The story was based on classified government documents leaked to Smethurst. The search warrant executed at her home cited criminal laws concerning the unauthorised communication or release of official secrets.
Smethurst mounted a successful High Court challenge against the warrant, with the court finding the police actions were unlawful on technical grounds but not preventing investigators from using the material gathered.
Speaking to reporters on Wednesday, Deputy Commissioner Ian McCartney said police had subsequently accessed the material and “determined there was insufficient evidence to progress the investigation” into the leak.
He said investigators could not establish “the path of the document, where it came from and who it went to” and no other factors, including political sensitivities, had influenced the decision to finalise the probe.
Mr McCartney said “no one will be prosecuted”, meaning police will also not pursue former intelligence official Cameron Gill whose home was raided in September with a warrant that cited an alleged breach of intelligence laws.
In a statement released on Wednesday afternoon, Mr Gill’s lawyer Michael Kukulies-Smith said it was “extremely regrettable” the former official’s home was raided by police, attracting significant media attention.
“Mr Gill did nothing wrong and was not responsible for the unauthorised disclosure. He also cooperated fully throughout the investigation,” Mr Kukulies-Smith said.
He criticised police for not apologising or remedying their actions which he said had damaged his client’s professional reputation and personal health.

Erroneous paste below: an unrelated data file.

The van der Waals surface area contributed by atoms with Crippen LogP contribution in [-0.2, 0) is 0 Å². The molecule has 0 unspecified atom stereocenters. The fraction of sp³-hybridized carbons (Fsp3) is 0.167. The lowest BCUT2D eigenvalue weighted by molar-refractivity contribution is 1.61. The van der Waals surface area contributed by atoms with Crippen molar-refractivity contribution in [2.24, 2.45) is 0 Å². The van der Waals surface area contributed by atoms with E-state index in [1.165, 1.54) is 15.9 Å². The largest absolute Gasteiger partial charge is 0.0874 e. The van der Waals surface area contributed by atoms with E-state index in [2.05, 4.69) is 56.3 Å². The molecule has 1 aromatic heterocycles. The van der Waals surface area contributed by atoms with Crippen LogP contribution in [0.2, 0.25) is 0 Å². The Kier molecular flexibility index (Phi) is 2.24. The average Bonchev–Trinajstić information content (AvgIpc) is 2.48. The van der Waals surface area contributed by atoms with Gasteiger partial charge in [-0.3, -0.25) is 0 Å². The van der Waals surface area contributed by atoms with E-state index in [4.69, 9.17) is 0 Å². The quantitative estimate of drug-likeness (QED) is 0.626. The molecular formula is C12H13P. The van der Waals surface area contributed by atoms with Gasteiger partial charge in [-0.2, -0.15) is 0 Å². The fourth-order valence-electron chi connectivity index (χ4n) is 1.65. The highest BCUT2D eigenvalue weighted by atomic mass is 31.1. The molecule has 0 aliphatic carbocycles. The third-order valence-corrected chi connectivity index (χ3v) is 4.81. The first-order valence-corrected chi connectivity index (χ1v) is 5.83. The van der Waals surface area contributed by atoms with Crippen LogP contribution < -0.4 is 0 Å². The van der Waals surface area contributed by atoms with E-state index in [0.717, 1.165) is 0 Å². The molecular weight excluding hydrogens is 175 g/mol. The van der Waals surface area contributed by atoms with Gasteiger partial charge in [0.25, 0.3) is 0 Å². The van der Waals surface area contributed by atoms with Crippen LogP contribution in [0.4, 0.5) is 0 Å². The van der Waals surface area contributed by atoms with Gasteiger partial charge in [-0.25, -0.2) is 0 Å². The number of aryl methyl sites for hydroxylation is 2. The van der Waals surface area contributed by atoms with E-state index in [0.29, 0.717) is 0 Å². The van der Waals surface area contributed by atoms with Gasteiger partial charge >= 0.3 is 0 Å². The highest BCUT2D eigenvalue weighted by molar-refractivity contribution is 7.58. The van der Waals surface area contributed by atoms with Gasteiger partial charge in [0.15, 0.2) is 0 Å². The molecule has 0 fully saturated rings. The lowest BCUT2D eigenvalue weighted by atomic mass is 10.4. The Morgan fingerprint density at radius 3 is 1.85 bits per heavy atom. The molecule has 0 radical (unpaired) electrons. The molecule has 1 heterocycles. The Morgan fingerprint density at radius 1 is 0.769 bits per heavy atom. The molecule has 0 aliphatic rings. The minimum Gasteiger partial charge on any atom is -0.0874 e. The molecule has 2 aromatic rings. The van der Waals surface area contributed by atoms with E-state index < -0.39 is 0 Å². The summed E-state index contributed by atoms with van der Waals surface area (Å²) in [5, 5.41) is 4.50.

“Mr Gill is now considering his legal options to pursue this matter further,” he said.
Asked about the investigation into the leak of documents concerning alleged misconduct by Australian special forces in Afghanistan to the ABC, Mr McCartney said it was “still under active investigation” and had also been delayed by the broadcaster’s Federal Court challenge.
“We are focused on moving this matter as quickly and expeditiously as we can,” he said.
The search of Smethurst’s home – and raid on the ABC the next day – sparked a national debate about press freedom and “Australia’s Right to Know” coalition of media organisations launched a campaign for reforms to protect public interest journalism.
News Corp Australia executive chairman Michael Miller welcomed the decision saying “common sense has prevailed”, but said Smethurst had spent almost a year living with “the threat of jail for simply doing her job of informing the Australian public on a matter of serious public interest”.
He said the decision to drop the investigation shows why the law reform proposals championed by ‘Australia’s Right to Know’ coalition – particularly contestable warrants and shifting the burden of proof from the defendant – are “sensible and essential”.
Law Council of Australia president Pauline Wright welcomed the end of the investigation but said secrecy laws still threatened public interest journalism.
“The law continues to leave journalists and media organisations exposed to possible police investigation and prosecution,” Ms Wright said.
Shadow attorney-general Mark Dreyfus said the decision was welcome news but urged the government to rule out prosecution of the ABC journalists and pursue law reform.
“The law needs to be changed to make it clear that journalists in Australia are not to be prosecuted, are not to be threatened with the criminal law just for doing their jobs. It’s a very important principle,” he said.
Attorney-General Christian Porter said the complaint that triggered the Smethurst investigation was made independently by the secretary of the Department of Defence and the police inquiries were also conducted independently from the government.
“They are decisions, which quite properly in our system, are made totally independently of ministers in executive government,” he said.
“I find it, I must say, frustrating that it did take that long for the matter to be resolved.”
Mr McCartney said leak investigations were complex and the High Court challenge had delayed progress.
Fergus Hunter is an education and communications reporter for The Sydney Morning Herald and The Age.